- Evaluate your book’s marketability. You want it to be viable a viable business proposition—a book that you can turn into an ebook and sell. (Or maybe you want to give it away for free to attract readers to your mailing list or to attract leads.) If you book has a market, is unique, adds value, and supports your other products and services, it is a viable business proposition.
- Map out your book’s content. Take the time to brainstorm all the possible content that could be included in your book. You can do this with a mind map. When you are done, organize this into a table of contents for the book.
- Break each chapter down into post-sized bits. Write each chapter in 300-500 word pieces—blog posts. Break your content plan into small pieces by creating 15-20 subheadings (or posts) per chapter. If you have an idea of each chapter’s length, you can determine how many posts you’ll need to write to complete the chapter.
- Commit to a schedule. Decide how many days you will blog your book and stick to it. The more often you blog, the faster you will gain readers. You will also get your book written faster. It’s best to plan on writing at least 2-3 days per week.
- Produce a manuscript as you blog. Write your posts each day systematically in a word processing program (or Scrivener), and then copy and paste them into your blogging program. In this manner you produce an actual draft manuscript you can then edit and revise.
Churn Out Some Books
Now comes the fun part. Once you know how to blog a book, you can blog long books and short books. The short books are your ticket to branding, expert status, customers and clients, and cash! Today, you can produce 4,000 to 20,000-word ebooks on Kindle, so do not think magnum opus!
Just as you planned out the posts for a longer book, brainstorm a short book—a series of 10-30 posts. Once you’ve published these on your blog, repurpose them into an ebook or a print-on-demand book.
I did this with my book, 10 Days and 10 Ways to Return to Your Best Self: A T’shuvah Tool Bridging Religious Traditions. I took 10 blog posts I’d written as a series, added an introduction and conclusion, edited the copy, and then tacked on some promotional material for my other short books at the end. When done, I had a 72-page book I printed on a short-run digital press and then at CreateSpace as well.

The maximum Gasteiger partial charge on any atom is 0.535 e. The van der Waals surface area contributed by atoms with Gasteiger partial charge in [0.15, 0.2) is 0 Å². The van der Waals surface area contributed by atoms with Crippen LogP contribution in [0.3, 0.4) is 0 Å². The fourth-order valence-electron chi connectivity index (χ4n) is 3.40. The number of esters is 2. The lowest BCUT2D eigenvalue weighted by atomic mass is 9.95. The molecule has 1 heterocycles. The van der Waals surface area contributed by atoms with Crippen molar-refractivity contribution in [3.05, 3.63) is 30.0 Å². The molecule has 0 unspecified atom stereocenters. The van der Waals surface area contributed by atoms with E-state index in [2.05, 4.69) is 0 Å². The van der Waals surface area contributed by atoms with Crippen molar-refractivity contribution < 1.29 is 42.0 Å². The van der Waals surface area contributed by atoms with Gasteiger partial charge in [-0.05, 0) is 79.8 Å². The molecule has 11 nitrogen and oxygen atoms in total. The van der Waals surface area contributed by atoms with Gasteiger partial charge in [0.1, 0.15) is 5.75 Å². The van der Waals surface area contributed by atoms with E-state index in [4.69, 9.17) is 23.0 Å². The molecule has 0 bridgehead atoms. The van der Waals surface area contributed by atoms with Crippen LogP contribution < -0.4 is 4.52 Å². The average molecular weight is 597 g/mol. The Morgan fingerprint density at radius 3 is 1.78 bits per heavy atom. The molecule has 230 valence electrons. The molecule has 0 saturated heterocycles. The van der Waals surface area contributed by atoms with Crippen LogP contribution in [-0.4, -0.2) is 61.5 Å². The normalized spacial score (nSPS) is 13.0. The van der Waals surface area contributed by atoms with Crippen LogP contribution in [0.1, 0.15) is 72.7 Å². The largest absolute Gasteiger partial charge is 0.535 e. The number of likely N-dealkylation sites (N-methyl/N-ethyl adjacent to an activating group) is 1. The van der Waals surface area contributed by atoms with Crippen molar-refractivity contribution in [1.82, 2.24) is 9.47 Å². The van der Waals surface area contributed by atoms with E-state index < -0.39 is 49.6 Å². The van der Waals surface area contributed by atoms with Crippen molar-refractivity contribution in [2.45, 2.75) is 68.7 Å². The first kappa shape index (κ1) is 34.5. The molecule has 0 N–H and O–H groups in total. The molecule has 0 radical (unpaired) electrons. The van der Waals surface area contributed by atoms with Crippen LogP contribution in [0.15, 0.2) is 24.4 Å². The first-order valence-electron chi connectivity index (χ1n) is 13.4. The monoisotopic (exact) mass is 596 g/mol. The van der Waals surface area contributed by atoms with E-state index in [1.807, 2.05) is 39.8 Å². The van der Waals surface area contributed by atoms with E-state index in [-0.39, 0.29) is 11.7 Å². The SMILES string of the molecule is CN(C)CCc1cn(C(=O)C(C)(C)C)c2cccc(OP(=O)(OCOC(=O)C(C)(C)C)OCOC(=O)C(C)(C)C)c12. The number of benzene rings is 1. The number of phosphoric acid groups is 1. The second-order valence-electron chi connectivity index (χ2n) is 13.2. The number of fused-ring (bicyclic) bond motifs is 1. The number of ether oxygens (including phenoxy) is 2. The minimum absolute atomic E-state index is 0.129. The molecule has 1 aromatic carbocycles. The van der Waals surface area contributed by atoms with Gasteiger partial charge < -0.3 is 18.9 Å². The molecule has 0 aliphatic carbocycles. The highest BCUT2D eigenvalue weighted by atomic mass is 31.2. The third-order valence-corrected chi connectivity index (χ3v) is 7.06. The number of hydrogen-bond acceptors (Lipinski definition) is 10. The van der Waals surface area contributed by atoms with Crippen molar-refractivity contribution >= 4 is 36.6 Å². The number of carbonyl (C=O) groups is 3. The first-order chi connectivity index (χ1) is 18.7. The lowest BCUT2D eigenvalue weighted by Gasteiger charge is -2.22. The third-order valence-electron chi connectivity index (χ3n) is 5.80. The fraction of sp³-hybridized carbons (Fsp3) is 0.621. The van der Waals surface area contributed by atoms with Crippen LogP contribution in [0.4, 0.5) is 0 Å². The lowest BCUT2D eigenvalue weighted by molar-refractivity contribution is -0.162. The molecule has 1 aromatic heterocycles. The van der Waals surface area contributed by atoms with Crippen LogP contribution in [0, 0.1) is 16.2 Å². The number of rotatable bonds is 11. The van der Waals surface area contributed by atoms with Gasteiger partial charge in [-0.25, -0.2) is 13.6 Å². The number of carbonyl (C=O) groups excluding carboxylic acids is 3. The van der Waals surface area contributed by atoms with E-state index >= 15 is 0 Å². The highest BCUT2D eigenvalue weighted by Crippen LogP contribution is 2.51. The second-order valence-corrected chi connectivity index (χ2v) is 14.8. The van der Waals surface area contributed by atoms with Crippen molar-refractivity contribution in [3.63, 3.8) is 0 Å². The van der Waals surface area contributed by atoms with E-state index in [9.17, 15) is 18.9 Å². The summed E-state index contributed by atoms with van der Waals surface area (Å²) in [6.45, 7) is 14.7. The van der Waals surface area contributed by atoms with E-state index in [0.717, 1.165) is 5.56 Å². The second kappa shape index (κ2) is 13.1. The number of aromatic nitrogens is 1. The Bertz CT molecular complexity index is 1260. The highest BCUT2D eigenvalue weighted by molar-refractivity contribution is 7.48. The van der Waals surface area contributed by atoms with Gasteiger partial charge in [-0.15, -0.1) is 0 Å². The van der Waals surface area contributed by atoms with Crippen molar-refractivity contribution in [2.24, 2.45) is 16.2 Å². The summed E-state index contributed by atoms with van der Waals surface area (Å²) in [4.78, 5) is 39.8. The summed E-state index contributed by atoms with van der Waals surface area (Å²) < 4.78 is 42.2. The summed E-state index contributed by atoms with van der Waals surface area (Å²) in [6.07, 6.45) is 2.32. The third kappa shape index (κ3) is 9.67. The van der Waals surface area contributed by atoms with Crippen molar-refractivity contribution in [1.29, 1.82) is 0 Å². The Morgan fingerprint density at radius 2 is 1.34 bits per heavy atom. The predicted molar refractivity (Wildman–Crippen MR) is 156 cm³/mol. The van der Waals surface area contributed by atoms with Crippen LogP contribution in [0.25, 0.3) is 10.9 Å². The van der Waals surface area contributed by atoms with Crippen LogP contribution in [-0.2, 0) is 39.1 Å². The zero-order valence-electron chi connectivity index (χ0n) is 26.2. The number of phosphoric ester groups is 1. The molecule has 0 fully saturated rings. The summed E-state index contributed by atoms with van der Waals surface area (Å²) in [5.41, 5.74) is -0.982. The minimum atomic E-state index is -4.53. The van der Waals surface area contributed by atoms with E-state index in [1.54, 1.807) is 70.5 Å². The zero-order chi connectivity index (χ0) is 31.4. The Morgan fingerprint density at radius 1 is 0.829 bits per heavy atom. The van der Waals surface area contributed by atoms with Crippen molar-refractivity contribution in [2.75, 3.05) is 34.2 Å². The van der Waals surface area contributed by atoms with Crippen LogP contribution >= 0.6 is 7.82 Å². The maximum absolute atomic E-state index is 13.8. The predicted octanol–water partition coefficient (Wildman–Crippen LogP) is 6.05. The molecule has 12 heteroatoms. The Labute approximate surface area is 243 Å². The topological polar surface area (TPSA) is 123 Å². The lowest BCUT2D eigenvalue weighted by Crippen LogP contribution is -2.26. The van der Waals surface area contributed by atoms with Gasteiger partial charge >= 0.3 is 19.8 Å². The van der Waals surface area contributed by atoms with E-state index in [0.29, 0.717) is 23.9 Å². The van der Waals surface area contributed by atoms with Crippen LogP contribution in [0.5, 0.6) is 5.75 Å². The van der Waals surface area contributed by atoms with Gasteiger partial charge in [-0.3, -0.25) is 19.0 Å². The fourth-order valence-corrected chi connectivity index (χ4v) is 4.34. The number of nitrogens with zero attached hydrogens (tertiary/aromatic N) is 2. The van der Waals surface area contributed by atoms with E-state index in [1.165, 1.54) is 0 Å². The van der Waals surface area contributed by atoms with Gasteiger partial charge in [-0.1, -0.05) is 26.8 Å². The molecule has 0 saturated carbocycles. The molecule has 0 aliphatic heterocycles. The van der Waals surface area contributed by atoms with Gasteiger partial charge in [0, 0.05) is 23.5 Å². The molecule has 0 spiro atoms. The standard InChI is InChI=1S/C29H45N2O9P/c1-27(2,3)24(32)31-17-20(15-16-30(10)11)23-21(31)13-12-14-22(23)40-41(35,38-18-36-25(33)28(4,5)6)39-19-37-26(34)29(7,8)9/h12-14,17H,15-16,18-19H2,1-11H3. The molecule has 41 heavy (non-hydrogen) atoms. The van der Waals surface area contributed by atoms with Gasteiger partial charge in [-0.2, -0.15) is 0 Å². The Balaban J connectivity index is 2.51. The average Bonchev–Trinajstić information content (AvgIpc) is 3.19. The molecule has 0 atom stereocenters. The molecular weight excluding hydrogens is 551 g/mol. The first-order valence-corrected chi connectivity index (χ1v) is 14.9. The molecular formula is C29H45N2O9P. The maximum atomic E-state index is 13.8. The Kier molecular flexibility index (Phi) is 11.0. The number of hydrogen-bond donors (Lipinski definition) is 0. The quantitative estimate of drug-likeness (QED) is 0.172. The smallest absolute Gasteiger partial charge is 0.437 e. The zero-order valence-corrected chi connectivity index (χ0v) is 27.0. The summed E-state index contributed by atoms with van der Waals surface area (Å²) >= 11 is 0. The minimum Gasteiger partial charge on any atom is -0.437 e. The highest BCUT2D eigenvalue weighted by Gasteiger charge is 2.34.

I recently took a series of 12 posts I wrote, added additional posts of mine on the same topic, created a bit of new content for an intro and conclusion, and published an ebook called The Nonfiction Book Proposal Demystified: An Easy-Schmeasy Guide to Writing a Business Plan for Your Book.
Within the next nine months, I’ll be releasing two more ebooks, both written as blog post series.
Not long ago I saw an article about Frank Hecker, a blogger who wrote 23 posts on the topic of redistricting in Howard County, Maryland. Hecker then created an ebook on the topic, Dividing Howard: A History of County Council Redistricting in Howard County, Maryland. “Once I got to the point of seriously finishing I decided, ‘Hey, I want to turn it into an e-book.’” Hecker was quoted as saying in an article on ExploreHoward.com. Granted, he didn’t plan out the book in advance, but the e-book is the same as his 23-part blog series. The e-book puts all 23 posts together between two covers.
Almost any blogger can create a book by repurposing 10 to 20 posts. Think about how easy it becomes to produce books from blogged content if you plan those posts as a series you know you will turn into a book—and how much better those books will be in the end.
Take a look at your blog. Maybe you’ve already written a few series on your blog. Or maybe you’ve written a post you published two or three parts. You may be surprised to find you’ve already blogged a book. You could easily repurupose these into books. Here’s a post I wrote that will help you mine your blog for content and stimulate blog-series ideas to turn into books.
And if you haven’t done so, simply plan out a short series, or a few series—or even a longer book. Then start blogging. Before you know it, you’ll have blogged a book or many books and your blog will have turned into a book-production machine.
Photo: bigstockphoto.com. Amazon links contain my affiliate code.